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AJR Am J Roentgenol. 2012 Jul;199(1):8-18. doi: 10.2214/AJR.11.7421.

Contrast-to-noise ratio and low-contrast object resolution on full- and low-dose MDCT: SAFIRE versus filtered back projection in a low-contrast object phantom and in the liver.

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Imaging Institute, Cleveland Clinic, 9500 Euclid Ave, Box 3808, Cleveland, OH 44195, USA.

Erratum in

  • AJR Am J Roentgenol. 2014 Mar;202(3):699. Vachani, Neil [corrected to Vachhani, Neil].



The purpose of this article is to evaluate the effect of sinogram-affirmed iterative reconstruction (SAFIRE) on contrast-to-noise ratio (CNR) compared with filtered back projection (FBP) and to determine whether SAFIRE improves low-contrast object detection or conspicuity in a low-contrast object phantom and in the liver on full- and low-dose examinations.


A low-contrast object phantom was scanned at 100%, 70%, 50%, and 30% dose using a single-source made of a dual-source MDCT scanner, with the raw data reconstructed with SAFIRE and FBP. Unenhanced liver CT scans in 22 patients were performed using a dual-source MDCT. The raw data from both tubes (100% dose) were reconstructed using FBP, and data from one tube (50% dose) were reconstructed using both FBP and SAFIRE. CNR was measured in the phantom and in the liver. Noise, contrast, and CNR were compared using paired Student t tests. Six readers assessed sphere detection and conspicuity in the phantom and liver-inferior vena cava conspicuity in the patient data. The phantom and patient data were assessed using multiple-variable logistic regression.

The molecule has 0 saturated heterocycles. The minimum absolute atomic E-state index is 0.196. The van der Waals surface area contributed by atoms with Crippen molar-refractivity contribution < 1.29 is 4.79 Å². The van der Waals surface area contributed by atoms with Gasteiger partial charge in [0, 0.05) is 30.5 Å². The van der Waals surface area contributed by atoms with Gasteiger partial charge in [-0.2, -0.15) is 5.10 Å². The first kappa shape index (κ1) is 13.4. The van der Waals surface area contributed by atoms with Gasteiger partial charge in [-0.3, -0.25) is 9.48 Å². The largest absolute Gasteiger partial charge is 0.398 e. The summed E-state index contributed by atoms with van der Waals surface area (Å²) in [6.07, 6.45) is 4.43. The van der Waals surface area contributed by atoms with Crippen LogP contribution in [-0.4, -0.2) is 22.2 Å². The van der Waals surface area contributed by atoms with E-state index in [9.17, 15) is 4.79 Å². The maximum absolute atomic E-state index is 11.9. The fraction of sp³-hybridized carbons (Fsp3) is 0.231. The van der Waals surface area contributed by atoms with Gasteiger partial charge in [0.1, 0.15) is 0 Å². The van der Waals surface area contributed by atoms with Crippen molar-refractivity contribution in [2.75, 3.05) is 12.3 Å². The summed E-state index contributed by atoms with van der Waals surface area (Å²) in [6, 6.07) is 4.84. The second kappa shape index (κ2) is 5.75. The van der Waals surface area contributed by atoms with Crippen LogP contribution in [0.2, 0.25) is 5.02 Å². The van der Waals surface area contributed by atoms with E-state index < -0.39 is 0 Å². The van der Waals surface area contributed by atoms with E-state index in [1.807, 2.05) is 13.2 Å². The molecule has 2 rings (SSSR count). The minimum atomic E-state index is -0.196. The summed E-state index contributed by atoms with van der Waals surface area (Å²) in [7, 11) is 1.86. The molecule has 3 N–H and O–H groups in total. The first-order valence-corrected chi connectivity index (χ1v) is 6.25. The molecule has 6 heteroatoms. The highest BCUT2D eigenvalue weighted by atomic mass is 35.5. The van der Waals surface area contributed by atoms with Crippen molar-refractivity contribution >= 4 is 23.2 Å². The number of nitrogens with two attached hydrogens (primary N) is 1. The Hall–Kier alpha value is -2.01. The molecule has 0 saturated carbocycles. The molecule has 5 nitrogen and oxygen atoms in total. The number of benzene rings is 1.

The phantom at 70% and 50% doses with SAFIRE had decreased noise and increased CNR compared with the 100% dose with FBP. In the liver, the mean CNR improvement at 50% dose with SAFIRE compared with FBP was 31.4% and 88% at 100% and 50% doses, respectively (p < 0.001). Sphere object detection and conspicuity improved with SAFIRE (p < 0.001). However, smaller spheres were obscured on both FBP and SAFIRE images at lower doses. Liver-vessel conspicuity improved with SAFIRE over 50%-dose FBP in 67.4% of cases (p < 0.001), and versus 100%-dose FBP, improved in 38.6% of cases (p = 0.085). As a predictor for detection, CNR alone had a discriminatory ability (c-index, 0.970) similar to that of the model that analyzed dose, lesion size, attenuation difference, and reconstruction technique (c-index, 0.978).


Lower dose scans reconstructed with SAFIRE have a higher CNR. The ability of SAFIRE to improve low-contrast object detection and conspicuity depends on the radiation dose level. At low radiation doses, low-contrast objects are invisible, regardless of reconstruction technique.

[Indexed for MEDLINE]

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